Welcome to Battlefields of the Pequot War!

After more than 375 years, the Pequot War (1636-1637) remains one of the most controversial and significant events in Colonial and Native history of America.

The Mashantucket Pequot Museum and Research Center is identifying and preserving battlefields and historical sites associated with the Pequot War.

The primary goal of the Battlefields of the Pequot War project, with support from the National Park Service American Battlefield Protection Program, is the identification of battlefield sites and obtaining physical evidence through non-invasive archaeological investigations.

Partnering with the Office of the Connecticut State Archaeologist, the Connecticut State Historian, and local historical societies and museums, the Mashantucket Pequot Museum & Research Center has undertaken a comprehensive study to research all aspects of the Pequot War.

The Pequot War consisted of far more than the single attack (the Battle of Mistick Fort) by the Enligsh and Native allied forces on the Pequot fortified village (Mistick Fort) in Mystic, Connecticut on May 26, 1637. The war lasted for more than two years with major battles in Rhode Island, Connecticut, and New York. Indigenous people, including the Sasqua of Fairfield, the Quinnipiac of New Haven, the Western Niantic, the Mohegan, the Narragansett, the Nipmuck, the Wangunk, the Podunk and the Mohawk of New York fought both with and against the Europeans and the Pequot. The Pequot War was as much English vs. Native as it was Native vs. Native.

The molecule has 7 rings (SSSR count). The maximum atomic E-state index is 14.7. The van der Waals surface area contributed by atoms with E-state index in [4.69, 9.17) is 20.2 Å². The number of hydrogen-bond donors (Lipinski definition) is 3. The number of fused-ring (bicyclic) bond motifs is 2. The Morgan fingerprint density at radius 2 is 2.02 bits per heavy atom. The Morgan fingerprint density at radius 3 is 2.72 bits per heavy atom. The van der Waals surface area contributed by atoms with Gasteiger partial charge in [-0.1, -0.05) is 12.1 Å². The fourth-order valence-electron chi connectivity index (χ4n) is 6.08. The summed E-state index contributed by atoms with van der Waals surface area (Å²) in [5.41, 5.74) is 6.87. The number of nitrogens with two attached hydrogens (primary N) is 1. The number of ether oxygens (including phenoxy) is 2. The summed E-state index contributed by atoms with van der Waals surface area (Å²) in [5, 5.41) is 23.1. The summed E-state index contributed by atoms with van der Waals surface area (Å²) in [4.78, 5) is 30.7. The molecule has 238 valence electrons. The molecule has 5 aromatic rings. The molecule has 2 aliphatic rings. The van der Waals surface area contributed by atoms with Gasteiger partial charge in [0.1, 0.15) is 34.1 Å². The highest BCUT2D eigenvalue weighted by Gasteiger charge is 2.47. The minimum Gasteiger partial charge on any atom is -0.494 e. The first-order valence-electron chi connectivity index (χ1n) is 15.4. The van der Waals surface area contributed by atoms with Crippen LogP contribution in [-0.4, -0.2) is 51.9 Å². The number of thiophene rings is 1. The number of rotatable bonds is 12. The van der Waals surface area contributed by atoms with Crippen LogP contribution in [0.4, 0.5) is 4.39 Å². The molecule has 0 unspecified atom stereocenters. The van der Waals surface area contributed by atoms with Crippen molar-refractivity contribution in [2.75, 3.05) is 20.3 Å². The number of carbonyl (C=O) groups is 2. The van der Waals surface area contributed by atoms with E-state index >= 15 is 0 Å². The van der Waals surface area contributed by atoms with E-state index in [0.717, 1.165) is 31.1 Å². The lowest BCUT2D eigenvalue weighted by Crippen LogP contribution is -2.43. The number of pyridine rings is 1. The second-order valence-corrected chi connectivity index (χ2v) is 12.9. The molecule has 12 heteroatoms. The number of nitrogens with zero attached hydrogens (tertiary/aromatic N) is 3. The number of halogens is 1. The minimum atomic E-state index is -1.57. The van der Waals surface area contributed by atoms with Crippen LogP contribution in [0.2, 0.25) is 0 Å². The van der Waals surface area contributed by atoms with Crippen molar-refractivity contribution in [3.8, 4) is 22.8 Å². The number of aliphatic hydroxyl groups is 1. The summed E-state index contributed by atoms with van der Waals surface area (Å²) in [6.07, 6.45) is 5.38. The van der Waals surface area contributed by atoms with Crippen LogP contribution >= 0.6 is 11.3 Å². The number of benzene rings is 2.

In 2006, the History Channel included the “Massacre at Mystic” as the first episode in its highly-acclaimed series 10 Days that Unexpectedly Changed America.

This material is based upon work assisted by a grant from the Department of the Interior, National Park Service.  Any opinions, findings, and conclusions or recommendations expressed in this material are those of the author(s) and do not necessarily reflect the views of the Department of the Interior.